First, at the heart of its understanding of Indo-Pacific, New Delhi is committed to upholding rule of law and international norms. The 2015 ‘India-US Joint Strategic Vision for the Asia-Pacific and Indian Ocean Region’ called on the contending parties to the South China Sea dispute to ensure ‘freedom of navigation’ and ‘over flight’ operations. Likewise, the June 2017 joint statement between India and the US states that both partners are “responsible stewards” and “central to peace and stability” in the Indo-Pacific region. They reiterated the importance of “international law, freedom of navigation, overflight, and commerce throughout the region.” The joint statement called on “all nations to resolve territorial and maritime disputes peacefully, strengthening regional economic connectivity through the transparent development of infrastructure and the use of responsible debt financing practices, while ensuring respect for sovereignty and territorial integrity, the rule of law, and the environment.”
These thoughts may resonate in Taipei and are a useful trigger for cooperation in the Indo-Pacific, which is a convergent maritime space for India and Taiwan. Both countries are important stakeholders to uphold maritime order, ensuring safe commerce and building good economic and cultural relations.
Second, there are convergences between India’s Act East Policy (AEP) and Taiwan’s New Southbound Policy (NSP). In the 1990s, India announced the Look East Policy (LEP) pivoting on economic engagement initiatives, which has now gained political, strategic and cultural dimensions including establishment of institutional mechanisms for dialogue and cooperation. In its new avatar, the LEP has been rechristened as AEP and India has upgraded its relations to strategic partnership with the majority of the countries in the Indo-Pacific region. It is true that under the leadership of Prime Minister Modi, there have been some very important developments at the political level and many top Taiwanese delegations have visited India and engaged in dialogue to explore common agendas for economic, social, and cultural cooperation.
Third, is economic cooperation. The 2016 NSP is quite unequivocal of its economic agenda and among Taiwan’s top 15 trading partners, nearly 60 percent are in the Indo-Pacific region. India-Taiwan bilateral trade has grown five folds since 2001 and was estimated to be USD 5 billion in 2016. Besides, the NSP was a catalyst for nearly 90 Taiwanese companies that set up business operations in India with a total investment of USD 1.4 billion.
The aforementioned issues can potentially generate a robust India-Taiwan relationship; however, the strategic element in the Indo-Pacific strategy may not be in Taiwan’s favor. The ‘Quad’, represented by Australia, China, India, Japan, and the United States, is a collective approach to address a number of security threats and challenges in the Indo-Pacific. To be sure, the near continuous Chinese naval posturing in the South China Sea has attracted concern among a number of Indo-Pacific littorals including the members of the Quad. The leadership of the latter has chosen to refrain from labeling their coming-together as an alliance; instead have preferred to call it an ‘association of like-minded nations’ under the rubric of a ‘Quad.’ The growing Chinese aggressive naval posturing prompted then-Admiral Harry Harris, Commander in the US Pacific Command, to label China a “disruptive transitional force in the Indo-Pacific” and called on the members of the ‘Quad’ to take “courageous decisions” in 2018. It is useful to recall the 2007 Exercise Malabar, which included Australia, India, Japan, Singapore, and the US, and was perceived as a naval ‘concert of democracies’ targeting China, which invited sharp reactions from Beijing. After this episode similar exercises were no longer held. While Taiwan clearly faces military threats from China, it may not be a good political choice to encourage Taiwan to join the ‘Quad,’ and similar understandings may be expected from Taipei. At least one reason would be that the reaction from China about such a proposal would invariably result in a more aggressive posturing against Taiwan.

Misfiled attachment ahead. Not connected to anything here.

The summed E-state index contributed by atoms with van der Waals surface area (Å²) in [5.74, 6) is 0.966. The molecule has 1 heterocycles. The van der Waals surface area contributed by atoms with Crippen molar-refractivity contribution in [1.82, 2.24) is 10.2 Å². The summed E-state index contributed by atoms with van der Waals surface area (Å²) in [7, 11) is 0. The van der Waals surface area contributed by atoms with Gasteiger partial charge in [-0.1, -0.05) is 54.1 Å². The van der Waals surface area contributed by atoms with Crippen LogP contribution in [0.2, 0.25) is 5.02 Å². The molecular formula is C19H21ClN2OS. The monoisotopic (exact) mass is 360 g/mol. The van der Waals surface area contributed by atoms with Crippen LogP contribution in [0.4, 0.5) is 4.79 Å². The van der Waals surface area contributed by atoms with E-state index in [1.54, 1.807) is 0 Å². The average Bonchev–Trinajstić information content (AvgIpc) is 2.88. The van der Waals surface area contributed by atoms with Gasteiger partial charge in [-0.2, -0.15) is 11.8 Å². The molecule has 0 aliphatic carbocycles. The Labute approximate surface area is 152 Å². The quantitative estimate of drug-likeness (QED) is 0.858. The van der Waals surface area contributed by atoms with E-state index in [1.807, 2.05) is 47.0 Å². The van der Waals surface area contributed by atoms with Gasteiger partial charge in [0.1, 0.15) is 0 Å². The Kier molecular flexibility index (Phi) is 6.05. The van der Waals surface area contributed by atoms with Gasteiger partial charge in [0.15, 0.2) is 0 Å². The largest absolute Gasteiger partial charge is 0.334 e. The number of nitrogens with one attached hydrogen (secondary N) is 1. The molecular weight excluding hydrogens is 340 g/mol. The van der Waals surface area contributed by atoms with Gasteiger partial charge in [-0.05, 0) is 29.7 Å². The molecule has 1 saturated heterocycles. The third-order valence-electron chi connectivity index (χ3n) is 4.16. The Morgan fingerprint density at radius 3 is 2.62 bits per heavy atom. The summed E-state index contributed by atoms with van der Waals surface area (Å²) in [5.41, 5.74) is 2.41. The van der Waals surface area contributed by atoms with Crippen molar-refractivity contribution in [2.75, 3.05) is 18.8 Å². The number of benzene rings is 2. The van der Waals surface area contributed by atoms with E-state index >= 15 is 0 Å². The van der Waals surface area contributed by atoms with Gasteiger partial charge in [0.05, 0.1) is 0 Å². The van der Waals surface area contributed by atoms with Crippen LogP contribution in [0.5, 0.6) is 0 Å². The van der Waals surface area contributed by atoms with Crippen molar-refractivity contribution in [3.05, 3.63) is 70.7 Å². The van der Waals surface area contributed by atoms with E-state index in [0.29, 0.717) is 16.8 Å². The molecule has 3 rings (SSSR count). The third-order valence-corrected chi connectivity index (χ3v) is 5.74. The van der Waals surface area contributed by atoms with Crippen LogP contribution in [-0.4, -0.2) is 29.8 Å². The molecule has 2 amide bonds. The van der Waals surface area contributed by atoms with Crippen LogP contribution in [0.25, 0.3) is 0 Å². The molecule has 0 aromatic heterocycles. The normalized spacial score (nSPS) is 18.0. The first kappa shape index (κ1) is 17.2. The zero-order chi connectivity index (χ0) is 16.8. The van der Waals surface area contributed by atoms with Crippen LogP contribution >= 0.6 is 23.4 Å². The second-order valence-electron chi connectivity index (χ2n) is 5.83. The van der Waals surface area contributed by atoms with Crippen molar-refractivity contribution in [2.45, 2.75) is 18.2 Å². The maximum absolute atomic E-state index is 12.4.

The foregoing discussions clearly illustrate that there are opportunities for Taiwan to support, participate, and partake in the evolving “Free and Open Indo-Pacific” individually and in partnership with other nations, such as the United States and India. Yet, before that, it is useful to explore convergences in India’s Act East Policy and Taiwan’s New Southbound Policy, which could involve development of transportation and economic infrastructure, technological cooperation, socio-cultural contacts, and people-to-people interactions. The strategic element may need to be given a passé, which would ensure that the relationship meets national objectives.
The main point: There are opportunities for Taiwan to support, participate, and partake in the evolving “Free and Open Indo-Pacific” individually and in partnership with other nations, such as the United States and India. However, the strategic component may need to be given a passé in order to ensure that the relationships meet national objectives.